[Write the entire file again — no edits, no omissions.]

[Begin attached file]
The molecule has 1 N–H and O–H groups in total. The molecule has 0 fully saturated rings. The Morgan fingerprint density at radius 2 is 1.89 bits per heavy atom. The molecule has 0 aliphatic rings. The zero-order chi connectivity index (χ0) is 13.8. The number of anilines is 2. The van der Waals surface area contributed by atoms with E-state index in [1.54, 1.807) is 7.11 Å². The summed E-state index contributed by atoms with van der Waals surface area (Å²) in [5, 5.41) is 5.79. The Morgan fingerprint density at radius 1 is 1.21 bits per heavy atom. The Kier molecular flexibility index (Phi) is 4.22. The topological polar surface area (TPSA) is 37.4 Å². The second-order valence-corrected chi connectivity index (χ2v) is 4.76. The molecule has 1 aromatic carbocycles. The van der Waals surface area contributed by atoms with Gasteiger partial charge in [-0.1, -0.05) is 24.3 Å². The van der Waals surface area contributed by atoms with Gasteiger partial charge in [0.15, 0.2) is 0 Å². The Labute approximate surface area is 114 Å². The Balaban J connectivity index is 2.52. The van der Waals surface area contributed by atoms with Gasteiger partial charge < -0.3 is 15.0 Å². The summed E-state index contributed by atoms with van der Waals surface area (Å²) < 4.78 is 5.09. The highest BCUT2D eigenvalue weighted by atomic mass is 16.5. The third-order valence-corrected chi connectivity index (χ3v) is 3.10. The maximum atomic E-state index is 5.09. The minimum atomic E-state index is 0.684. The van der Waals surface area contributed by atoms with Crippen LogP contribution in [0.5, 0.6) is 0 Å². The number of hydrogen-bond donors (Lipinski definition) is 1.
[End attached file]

The molecule has 1 N–H and O–H groups in total. The molecule has 0 fully saturated rings. The Morgan fingerprint density at radius 2 is 1.89 bits per heavy atom. The molecule has 0 aliphatic rings. The zero-order chi connectivity index (χ0) is 13.8. The number of anilines is 2. The van der Waals surface area contributed by atoms with E-state index in [1.54, 1.807) is 7.11 Å². The summed E-state index contributed by atoms with van der Waals surface area (Å²) in [5, 5.41) is 5.79. The Morgan fingerprint density at radius 1 is 1.21 bits per heavy atom. The Kier molecular flexibility index (Phi) is 4.22. The topological polar surface area (TPSA) is 37.4 Å². The second-order valence-corrected chi connectivity index (χ2v) is 4.76. The molecule has 1 aromatic carbocycles. The van der Waals surface area contributed by atoms with Gasteiger partial charge in [-0.1, -0.05) is 24.3 Å². The van der Waals surface area contributed by atoms with Gasteiger partial charge in [0.15, 0.2) is 0 Å². The Labute approximate surface area is 114 Å². The Balaban J connectivity index is 2.52. The van der Waals surface area contributed by atoms with Gasteiger partial charge < -0.3 is 15.0 Å². The summed E-state index contributed by atoms with van der Waals surface area (Å²) < 4.78 is 5.09. The highest BCUT2D eigenvalue weighted by atomic mass is 16.5. The third-order valence-corrected chi connectivity index (χ3v) is 3.10. The maximum atomic E-state index is 5.09. The minimum atomic E-state index is 0.684. The van der Waals surface area contributed by atoms with Crippen LogP contribution in [0.5, 0.6) is 0 Å². The number of hydrogen-bond donors (Lipinski definition) is 1.